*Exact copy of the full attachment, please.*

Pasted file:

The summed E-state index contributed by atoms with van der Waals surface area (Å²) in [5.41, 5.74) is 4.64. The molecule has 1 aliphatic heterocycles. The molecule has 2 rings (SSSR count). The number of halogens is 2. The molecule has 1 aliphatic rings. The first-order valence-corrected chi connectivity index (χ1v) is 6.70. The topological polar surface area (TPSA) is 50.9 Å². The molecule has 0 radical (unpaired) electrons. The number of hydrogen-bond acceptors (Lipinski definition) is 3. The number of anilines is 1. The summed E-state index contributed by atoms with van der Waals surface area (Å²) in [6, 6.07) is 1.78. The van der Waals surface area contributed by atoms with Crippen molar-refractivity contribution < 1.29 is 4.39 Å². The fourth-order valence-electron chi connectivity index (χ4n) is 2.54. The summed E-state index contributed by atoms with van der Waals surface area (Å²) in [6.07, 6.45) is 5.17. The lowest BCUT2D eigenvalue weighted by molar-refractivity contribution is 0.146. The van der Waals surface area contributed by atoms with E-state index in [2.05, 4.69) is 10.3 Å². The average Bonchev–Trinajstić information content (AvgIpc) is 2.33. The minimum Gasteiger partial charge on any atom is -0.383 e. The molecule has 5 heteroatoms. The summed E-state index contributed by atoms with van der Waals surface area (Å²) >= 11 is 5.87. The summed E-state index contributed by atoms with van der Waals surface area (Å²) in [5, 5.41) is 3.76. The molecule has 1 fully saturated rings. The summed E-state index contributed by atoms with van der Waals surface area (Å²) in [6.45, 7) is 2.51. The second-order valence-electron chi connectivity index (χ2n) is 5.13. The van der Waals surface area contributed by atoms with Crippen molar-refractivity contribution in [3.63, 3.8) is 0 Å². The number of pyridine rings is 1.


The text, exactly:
The summed E-state index contributed by atoms with van der Waals surface area (Å²) in [5.41, 5.74) is 4.64. The molecule has 1 aliphatic heterocycles. The molecule has 2 rings (SSSR count). The number of halogens is 2. The molecule has 1 aliphatic rings. The first-order valence-corrected chi connectivity index (χ1v) is 6.70. The topological polar surface area (TPSA) is 50.9 Å². The molecule has 0 radical (unpaired) electrons. The number of hydrogen-bond acceptors (Lipinski definition) is 3. The number of anilines is 1. The summed E-state index contributed by atoms with van der Waals surface area (Å²) in [6, 6.07) is 1.78. The van der Waals surface area contributed by atoms with Crippen molar-refractivity contribution < 1.29 is 4.39 Å². The fourth-order valence-electron chi connectivity index (χ4n) is 2.54. The summed E-state index contributed by atoms with van der Waals surface area (Å²) in [6.07, 6.45) is 5.17. The lowest BCUT2D eigenvalue weighted by molar-refractivity contribution is 0.146. The van der Waals surface area contributed by atoms with E-state index in [2.05, 4.69) is 10.3 Å². The average Bonchev–Trinajstić information content (AvgIpc) is 2.33. The minimum Gasteiger partial charge on any atom is -0.383 e. The molecule has 5 heteroatoms. The summed E-state index contributed by atoms with van der Waals surface area (Å²) >= 11 is 5.87. The summed E-state index contributed by atoms with van der Waals surface area (Å²) in [5, 5.41) is 3.76. The molecule has 1 fully saturated rings. The summed E-state index contributed by atoms with van der Waals surface area (Å²) in [6.45, 7) is 2.51. The second-order valence-electron chi connectivity index (χ2n) is 5.13. The van der Waals surface area contributed by atoms with Crippen molar-refractivity contribution in [3.63, 3.8) is 0 Å². The number of pyridine rings is 1.